Wool Coats are pretty low maintenance
Wool has natural anti bacterial and anti microbial properties so unlike synthetic fabrics it does not require numerous washings in order to smell fresh. Most manufacturers suggest only 1-2 trips to the dry cleaner in the span of one year.
I recommend that one those cleaning happens in the spring.
As I write this post it's April in Chicago. On my mind is shopping for swimsuits and sandals. The last thing I want to think about is my woman's wool coat. But like most important items on a to-do list... timing is everything.
The fact of the matter is, you are about to forget about your wool coat in the coming summer months, thus leaving open a nice opportunity for moths and other critters to enjoy what you have left behind.
Undoubtably, wool's greatest enemy is the dreaded moth hole. Unfortunately, once a moth hole is discovered it is already too late. Prevention is key. Moths (or moth larvae specifically) love wool, but more importantly they love tiny bits of food particles left on wool clothing (including those beloved cashmere sweaters!) Keeping your wool clothing clean and properly stored is the best prevention for moth holes over the summer months.
Additionally, no one likes to pull out a wrinkled, dirty coat on the first day of fall. By cleaning and properly storing your coat in the spring, your coat will retain it's best shape and feel amazing when you slip it back on year after year.
Proper care for your wool coat can add years to it's life.
I know there are many of us who would love to avoid the dry cleaners. However, dry cleaning is really the best method of cleaning for most Wool Coats including ours here at The Checkroom, which are Dry Clean Only.
Wool coats are made of numerous components that can react to water differently and shrink at different rates. For this reason washing most tailored wool coats are not recommended.
Before it goes to the Dry Cleaners.
Empty your coat pockets in order to keep them from stretching out. Plus - you may find a surprise 5 dollar bill!
Make a repair (if needed.) Most dry cleaners can tackle small repairs but if you are savvy with a needle and thread you can quickly enforce and repair any small holes at their seams. In either case, it's always important to make repairs before dry cleaning since dry cleaning can turn a small tear into a large one.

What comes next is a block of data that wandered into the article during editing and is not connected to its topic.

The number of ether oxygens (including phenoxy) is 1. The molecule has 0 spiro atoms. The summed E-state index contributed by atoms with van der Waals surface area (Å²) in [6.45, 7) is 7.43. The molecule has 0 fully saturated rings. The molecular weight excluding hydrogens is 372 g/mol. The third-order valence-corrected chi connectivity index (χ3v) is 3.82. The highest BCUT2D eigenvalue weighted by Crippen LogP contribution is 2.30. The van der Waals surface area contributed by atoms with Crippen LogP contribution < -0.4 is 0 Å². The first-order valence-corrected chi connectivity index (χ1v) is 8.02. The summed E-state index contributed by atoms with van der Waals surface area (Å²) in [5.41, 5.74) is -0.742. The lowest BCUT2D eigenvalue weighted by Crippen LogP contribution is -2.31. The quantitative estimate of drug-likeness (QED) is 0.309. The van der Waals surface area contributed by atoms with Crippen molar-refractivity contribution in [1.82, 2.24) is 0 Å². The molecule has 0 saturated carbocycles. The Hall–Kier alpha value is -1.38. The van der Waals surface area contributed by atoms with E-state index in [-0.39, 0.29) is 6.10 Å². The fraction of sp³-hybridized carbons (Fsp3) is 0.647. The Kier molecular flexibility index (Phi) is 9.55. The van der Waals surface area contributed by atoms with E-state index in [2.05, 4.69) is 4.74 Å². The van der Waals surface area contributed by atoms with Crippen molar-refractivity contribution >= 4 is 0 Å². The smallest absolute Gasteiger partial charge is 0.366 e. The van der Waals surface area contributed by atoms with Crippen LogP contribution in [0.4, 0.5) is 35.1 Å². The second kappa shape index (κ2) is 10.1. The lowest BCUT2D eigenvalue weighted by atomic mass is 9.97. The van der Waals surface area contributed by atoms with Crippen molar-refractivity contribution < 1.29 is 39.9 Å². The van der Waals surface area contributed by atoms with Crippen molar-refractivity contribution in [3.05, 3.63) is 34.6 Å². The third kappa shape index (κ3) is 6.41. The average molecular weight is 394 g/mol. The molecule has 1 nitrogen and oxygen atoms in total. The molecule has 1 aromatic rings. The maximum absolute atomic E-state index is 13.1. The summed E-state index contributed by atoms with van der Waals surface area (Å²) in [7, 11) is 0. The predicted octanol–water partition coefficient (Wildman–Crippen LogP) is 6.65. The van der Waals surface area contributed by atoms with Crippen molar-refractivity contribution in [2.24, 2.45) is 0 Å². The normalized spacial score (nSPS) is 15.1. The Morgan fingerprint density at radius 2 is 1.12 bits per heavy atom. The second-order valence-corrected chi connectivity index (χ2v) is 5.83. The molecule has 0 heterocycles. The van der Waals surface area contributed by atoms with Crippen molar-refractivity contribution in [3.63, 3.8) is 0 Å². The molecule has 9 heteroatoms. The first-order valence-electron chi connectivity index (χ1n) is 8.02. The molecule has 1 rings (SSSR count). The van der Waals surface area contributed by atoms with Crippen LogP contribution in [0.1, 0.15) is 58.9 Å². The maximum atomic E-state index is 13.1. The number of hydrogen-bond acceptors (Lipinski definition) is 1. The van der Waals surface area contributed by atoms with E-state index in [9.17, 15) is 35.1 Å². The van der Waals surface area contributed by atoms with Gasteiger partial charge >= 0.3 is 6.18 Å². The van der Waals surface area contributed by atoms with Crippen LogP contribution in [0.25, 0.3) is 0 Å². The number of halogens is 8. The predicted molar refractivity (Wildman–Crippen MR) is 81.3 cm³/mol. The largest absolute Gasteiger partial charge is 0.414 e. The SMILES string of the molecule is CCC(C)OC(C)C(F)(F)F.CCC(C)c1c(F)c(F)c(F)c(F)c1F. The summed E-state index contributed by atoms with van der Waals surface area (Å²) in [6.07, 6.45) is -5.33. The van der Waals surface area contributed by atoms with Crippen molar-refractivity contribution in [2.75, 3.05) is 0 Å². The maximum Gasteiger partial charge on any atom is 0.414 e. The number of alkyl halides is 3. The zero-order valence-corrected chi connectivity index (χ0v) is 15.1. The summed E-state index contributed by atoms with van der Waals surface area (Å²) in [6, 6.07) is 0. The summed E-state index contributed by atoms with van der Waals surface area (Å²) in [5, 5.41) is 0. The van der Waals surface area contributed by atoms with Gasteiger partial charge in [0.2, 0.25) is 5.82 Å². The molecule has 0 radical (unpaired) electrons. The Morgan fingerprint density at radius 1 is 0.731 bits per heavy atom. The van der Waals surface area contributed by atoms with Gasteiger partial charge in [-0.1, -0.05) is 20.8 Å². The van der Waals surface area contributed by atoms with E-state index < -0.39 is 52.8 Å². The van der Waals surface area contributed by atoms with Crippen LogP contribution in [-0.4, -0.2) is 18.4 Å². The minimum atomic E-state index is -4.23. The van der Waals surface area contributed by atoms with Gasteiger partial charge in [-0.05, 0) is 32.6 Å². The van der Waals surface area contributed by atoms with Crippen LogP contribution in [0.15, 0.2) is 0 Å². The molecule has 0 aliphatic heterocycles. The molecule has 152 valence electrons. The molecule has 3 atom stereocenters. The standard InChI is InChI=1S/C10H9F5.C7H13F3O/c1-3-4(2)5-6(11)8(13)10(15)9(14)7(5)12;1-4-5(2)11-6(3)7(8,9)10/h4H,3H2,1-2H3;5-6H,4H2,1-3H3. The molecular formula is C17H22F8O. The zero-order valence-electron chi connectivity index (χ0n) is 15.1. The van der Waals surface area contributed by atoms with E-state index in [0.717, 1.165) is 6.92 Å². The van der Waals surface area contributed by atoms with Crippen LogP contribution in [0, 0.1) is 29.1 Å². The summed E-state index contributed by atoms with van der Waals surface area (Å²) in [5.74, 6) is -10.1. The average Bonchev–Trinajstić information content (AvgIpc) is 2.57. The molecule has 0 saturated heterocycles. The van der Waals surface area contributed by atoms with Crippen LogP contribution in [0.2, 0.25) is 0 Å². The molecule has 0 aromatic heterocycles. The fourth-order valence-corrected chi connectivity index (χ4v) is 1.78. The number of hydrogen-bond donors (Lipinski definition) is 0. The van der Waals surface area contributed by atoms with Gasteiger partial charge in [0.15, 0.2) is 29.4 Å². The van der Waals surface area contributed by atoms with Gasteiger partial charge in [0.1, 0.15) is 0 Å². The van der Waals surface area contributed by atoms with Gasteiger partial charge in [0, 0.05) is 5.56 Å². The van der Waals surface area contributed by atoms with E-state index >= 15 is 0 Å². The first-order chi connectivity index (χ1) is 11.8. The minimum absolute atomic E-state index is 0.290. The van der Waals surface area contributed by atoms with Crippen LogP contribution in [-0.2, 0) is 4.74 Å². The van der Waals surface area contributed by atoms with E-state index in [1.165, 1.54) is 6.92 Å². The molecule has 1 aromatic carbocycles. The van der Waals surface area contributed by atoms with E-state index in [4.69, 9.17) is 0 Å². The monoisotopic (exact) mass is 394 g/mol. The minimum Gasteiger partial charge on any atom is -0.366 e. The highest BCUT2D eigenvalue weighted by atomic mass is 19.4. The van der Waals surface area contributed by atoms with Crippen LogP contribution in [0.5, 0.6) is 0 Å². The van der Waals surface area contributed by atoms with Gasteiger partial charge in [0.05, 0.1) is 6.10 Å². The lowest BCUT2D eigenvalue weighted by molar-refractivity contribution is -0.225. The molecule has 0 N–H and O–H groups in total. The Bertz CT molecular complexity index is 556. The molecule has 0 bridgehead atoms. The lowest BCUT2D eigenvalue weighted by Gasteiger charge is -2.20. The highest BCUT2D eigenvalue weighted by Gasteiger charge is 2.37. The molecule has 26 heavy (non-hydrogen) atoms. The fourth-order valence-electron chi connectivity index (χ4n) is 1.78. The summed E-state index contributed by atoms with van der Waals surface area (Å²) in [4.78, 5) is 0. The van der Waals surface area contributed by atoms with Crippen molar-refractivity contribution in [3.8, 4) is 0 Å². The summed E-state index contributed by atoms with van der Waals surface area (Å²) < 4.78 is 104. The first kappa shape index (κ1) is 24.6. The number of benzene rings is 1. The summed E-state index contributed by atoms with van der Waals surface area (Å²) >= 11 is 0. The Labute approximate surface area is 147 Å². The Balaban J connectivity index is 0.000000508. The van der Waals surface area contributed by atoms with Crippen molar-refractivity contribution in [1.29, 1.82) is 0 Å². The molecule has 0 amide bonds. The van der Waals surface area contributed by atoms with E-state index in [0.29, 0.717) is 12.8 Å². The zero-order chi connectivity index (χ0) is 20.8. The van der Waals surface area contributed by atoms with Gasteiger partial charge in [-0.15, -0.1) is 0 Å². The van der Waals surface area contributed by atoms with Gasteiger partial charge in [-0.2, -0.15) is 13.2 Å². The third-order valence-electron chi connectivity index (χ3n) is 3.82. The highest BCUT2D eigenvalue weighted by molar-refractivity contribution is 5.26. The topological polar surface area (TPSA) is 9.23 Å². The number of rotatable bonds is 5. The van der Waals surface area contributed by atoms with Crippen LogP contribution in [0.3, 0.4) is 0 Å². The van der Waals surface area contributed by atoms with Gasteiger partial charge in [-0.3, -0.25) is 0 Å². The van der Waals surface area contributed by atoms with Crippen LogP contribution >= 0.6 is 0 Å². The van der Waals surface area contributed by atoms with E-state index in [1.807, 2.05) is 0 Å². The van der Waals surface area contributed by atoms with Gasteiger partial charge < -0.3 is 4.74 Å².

Give your dry cleaners good instructions. In general, wool should be steamed or lightly pressed since hard pressing wool can cause a permanent crease. Let your dry cleaner know how you like things pressed or if they should be pressed at all.
Point out areas that may need to be handled delicately. For example, some of our coats contain magnetic closures that should not be pressed with high heat for extended periods of time. Similarly, a dry cleaner should never press your buttons and other closures.
After the Dry Cleaners
Check it over, make sure everything looks ok.
Replace the wire hanger with a padded hanger or suit hanger so that the shoulders do not stretch out over the summer months.
Store your coat hanging, sealed up in the plastic dry cleaning bag or a garment bag. Give your coat room in your closet so that it isn't squished where it could get wrinkled or flattened.
Throughout The Year
Steam, lint roll, and spot clean your coat as needed to keep your wool coat looking fresh.
Trips to the dry cleaners are important once a year and after big spills, but otherwise a bit of water and a drop of dish soap on the tip of a wash cloth can clean up most small spills.
Lint can occur during dryer months as a result of static electricity, but can be removed easily with a lint brush.
Steaming your coat with a steamer or by hanging it outside of the shower will release wrinkles quickly and effectively while giving it a little extra moisture during dryer months.
A wool coat is meant to be a great investment piece that can be worn for years to come. Give it the love it deserves by caring for it and wearing it often!